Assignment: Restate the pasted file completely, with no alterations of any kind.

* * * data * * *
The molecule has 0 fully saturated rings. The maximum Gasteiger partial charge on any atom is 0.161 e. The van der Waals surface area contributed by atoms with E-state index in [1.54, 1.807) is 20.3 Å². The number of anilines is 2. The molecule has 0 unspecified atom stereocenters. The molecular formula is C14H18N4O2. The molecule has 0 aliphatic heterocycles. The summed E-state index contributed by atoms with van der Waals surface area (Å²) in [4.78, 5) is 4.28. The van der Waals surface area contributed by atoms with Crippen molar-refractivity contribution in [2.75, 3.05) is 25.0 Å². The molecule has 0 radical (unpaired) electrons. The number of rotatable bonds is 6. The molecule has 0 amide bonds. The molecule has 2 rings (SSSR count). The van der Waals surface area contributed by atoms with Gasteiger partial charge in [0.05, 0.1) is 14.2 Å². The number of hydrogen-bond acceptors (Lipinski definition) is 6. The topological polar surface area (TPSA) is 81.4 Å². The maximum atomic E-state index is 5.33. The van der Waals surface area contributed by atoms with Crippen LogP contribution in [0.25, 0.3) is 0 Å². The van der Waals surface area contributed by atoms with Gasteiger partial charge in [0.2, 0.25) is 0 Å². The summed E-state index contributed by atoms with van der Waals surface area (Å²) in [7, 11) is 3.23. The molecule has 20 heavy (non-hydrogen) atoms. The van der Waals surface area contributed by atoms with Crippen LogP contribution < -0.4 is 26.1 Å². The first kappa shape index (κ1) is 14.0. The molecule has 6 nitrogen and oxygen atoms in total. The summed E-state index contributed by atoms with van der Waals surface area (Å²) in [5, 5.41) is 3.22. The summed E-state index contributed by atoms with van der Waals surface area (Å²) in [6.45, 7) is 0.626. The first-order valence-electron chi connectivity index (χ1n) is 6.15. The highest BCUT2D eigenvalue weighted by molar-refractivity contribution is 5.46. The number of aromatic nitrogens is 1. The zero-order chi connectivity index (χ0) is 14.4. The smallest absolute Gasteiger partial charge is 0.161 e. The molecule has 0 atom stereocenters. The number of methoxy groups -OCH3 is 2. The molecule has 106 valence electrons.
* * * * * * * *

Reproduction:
The molecule has 0 fully saturated rings. The maximum Gasteiger partial charge on any atom is 0.161 e. The van der Waals surface area contributed by atoms with E-state index in [1.54, 1.807) is 20.3 Å². The number of anilines is 2. The molecule has 0 unspecified atom stereocenters. The molecular formula is C14H18N4O2. The molecule has 0 aliphatic heterocycles. The summed E-state index contributed by atoms with van der Waals surface area (Å²) in [4.78, 5) is 4.28. The van der Waals surface area contributed by atoms with Crippen molar-refractivity contribution in [2.75, 3.05) is 25.0 Å². The molecule has 0 radical (unpaired) electrons. The number of rotatable bonds is 6. The molecule has 0 amide bonds. The molecule has 2 rings (SSSR count). The van der Waals surface area contributed by atoms with Gasteiger partial charge in [0.05, 0.1) is 14.2 Å². The number of hydrogen-bond acceptors (Lipinski definition) is 6. The topological polar surface area (TPSA) is 81.4 Å². The maximum atomic E-state index is 5.33. The van der Waals surface area contributed by atoms with Crippen LogP contribution in [0.25, 0.3) is 0 Å². The van der Waals surface area contributed by atoms with Gasteiger partial charge in [0.2, 0.25) is 0 Å². The summed E-state index contributed by atoms with van der Waals surface area (Å²) in [7, 11) is 3.23. The molecule has 20 heavy (non-hydrogen) atoms. The van der Waals surface area contributed by atoms with Crippen LogP contribution < -0.4 is 26.1 Å². The first kappa shape index (κ1) is 14.0. The molecule has 6 nitrogen and oxygen atoms in total. The summed E-state index contributed by atoms with van der Waals surface area (Å²) in [5, 5.41) is 3.22. The summed E-state index contributed by atoms with van der Waals surface area (Å²) in [6.45, 7) is 0.626. The first-order valence-electron chi connectivity index (χ1n) is 6.15. The highest BCUT2D eigenvalue weighted by molar-refractivity contribution is 5.46. The number of aromatic nitrogens is 1. The zero-order chi connectivity index (χ0) is 14.4. The smallest absolute Gasteiger partial charge is 0.161 e. The molecule has 0 atom stereocenters. The number of methoxy groups -OCH3 is 2. The molecule has 106 valence electrons.